The power sector in the Dominican Republic has traditionally been, and still is, a bottleneck to the country’s economic growth.
A prolonged electricity crisis and ineffective remedial measures have led to a vicious cycle of regular blackouts, high operating costs of the distribution companies, large losses including electricity theft through illegal connections, high retail tariffs to cover these inefficiencies, low bill collection rates, a significant fiscal burden for the government through direct and indirect subsidies, and very high costs for consumers as many of them have to rely on expensive alternative self-generated electricity. According to the World Bank, the revitalization of the Dominican economy depends greatly on a sound reform of the sector.
Electricity generation in the Dominican Republic is dominated by thermal units fired mostly by imported oil or gas (or liquefied natural gas). At the end of 2006, total installed capacity of public utilities was 3,394 MW, of which 86% was fossil fuels and 14% was hydroelectric.
Total electricity generated in 2006 was 10.7 TWh. Generation experienced a 7.7% annual increase between 1996 and 2005. However, between 2004 and 2006, there has been an average annual decrease of about 10% in total electricity generated.
Electricity demand in the Dominican Republic has grown considerably since the early 1990s, at a yearly average of 10% between 1992 and 2003. Consumption is very close to the regional average, with annual per capita consumption of 1,349 kWh in 2003. Total electricity sold in 2005 was 3.72 TWh. Demand has constrained supply, which in turn is limited by subsidies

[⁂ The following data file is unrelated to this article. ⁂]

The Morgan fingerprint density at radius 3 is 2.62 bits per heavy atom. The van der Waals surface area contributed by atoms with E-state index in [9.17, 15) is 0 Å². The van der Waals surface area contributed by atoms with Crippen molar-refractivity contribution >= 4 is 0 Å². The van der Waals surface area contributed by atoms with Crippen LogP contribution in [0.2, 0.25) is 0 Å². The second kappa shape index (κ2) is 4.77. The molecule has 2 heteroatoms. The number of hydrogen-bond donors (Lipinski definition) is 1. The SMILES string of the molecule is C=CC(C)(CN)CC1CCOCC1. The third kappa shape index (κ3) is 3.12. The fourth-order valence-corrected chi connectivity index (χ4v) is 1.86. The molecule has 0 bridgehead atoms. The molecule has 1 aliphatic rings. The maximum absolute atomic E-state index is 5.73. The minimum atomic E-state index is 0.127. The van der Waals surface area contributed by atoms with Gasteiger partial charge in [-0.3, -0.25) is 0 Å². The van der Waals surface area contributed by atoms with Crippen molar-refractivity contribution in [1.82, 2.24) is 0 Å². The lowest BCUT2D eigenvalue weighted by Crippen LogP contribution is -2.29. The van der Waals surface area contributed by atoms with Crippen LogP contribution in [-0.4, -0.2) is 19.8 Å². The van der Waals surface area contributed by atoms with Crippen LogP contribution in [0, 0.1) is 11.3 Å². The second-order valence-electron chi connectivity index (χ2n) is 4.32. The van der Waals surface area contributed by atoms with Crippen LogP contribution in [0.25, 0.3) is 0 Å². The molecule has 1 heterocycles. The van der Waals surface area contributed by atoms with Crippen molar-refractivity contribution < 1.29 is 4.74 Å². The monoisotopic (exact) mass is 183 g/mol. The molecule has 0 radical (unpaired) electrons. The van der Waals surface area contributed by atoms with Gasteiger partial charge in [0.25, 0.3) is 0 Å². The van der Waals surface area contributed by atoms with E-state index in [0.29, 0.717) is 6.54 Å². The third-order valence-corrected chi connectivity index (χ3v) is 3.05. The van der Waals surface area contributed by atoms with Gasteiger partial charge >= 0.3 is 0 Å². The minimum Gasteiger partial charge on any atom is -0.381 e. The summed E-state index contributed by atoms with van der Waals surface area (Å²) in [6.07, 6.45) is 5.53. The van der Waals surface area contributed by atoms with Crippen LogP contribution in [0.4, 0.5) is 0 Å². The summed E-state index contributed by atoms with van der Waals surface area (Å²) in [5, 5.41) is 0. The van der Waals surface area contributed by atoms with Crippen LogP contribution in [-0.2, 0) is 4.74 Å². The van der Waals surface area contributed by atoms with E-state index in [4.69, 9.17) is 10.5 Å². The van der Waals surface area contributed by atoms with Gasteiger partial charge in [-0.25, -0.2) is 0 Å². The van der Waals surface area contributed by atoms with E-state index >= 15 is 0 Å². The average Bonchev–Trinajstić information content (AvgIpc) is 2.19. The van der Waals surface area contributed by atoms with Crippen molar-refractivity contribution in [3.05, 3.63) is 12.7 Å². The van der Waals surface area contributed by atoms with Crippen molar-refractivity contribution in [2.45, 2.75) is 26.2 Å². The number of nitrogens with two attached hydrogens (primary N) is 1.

In 2001, the share of each sector in the electricity sold by the three distribution companies (EdeNorte, EdeSur and EdeEste) was as follows:
- Residential: 44%
- Commercial: 10%
- Industrial: 30%
- Public: 16%
Annual demand increase has been estimated at about 6% for the upcoming years.
Interruption frequency and duration
The transmission system in the Dominican Republic is weak and overloaded, failing to provide reliable power and causing system-wide blackouts. East-west and north-south transmission lines need to be reinforced in order to deliver electricity to the capital and northern regions and to transmit power from the new power plants in the eastern region.
The National Energy Commission (Comisión Nacional de la Energía, CNE) is the policy agency, one of its main responsibilities being the elaboration of the National Energy Plan. The CNE presented in 2004 the National Energy Plan for the period 2004-2015 as well as the Indicative Plan of Electricity Generation (PIEGE) for the period 2006-2020.
The Electricity Superintendence (Superintendencia de Electricidad, SIE) is the regulatory agency, while the Coordination Agency (Organismo Coordinador, OC) was created to coordinate dispatch of electricity.
The Dominican Corporation of State Electricity Companies (Corporación Dominicana de Empresas Eléctricas Estatales – CDEEE) is a holding company that brings together all government-owned generation, transmission and distribution companies and associated government programs in the country. It consists of:
- the Hydroelectricity Generation Company;
- the Electricity Transmission Company, ETED;
- the Rural and Suburban Electrification Unit, UERS;
- the Blackout Reduction Program, PRA;
- 50% of the North Distribution Company, EdeNorte;
- 50% of the South Distribution Company, EdeSur; and
- the 50% government holding of the East Distribution Company, EdeEste.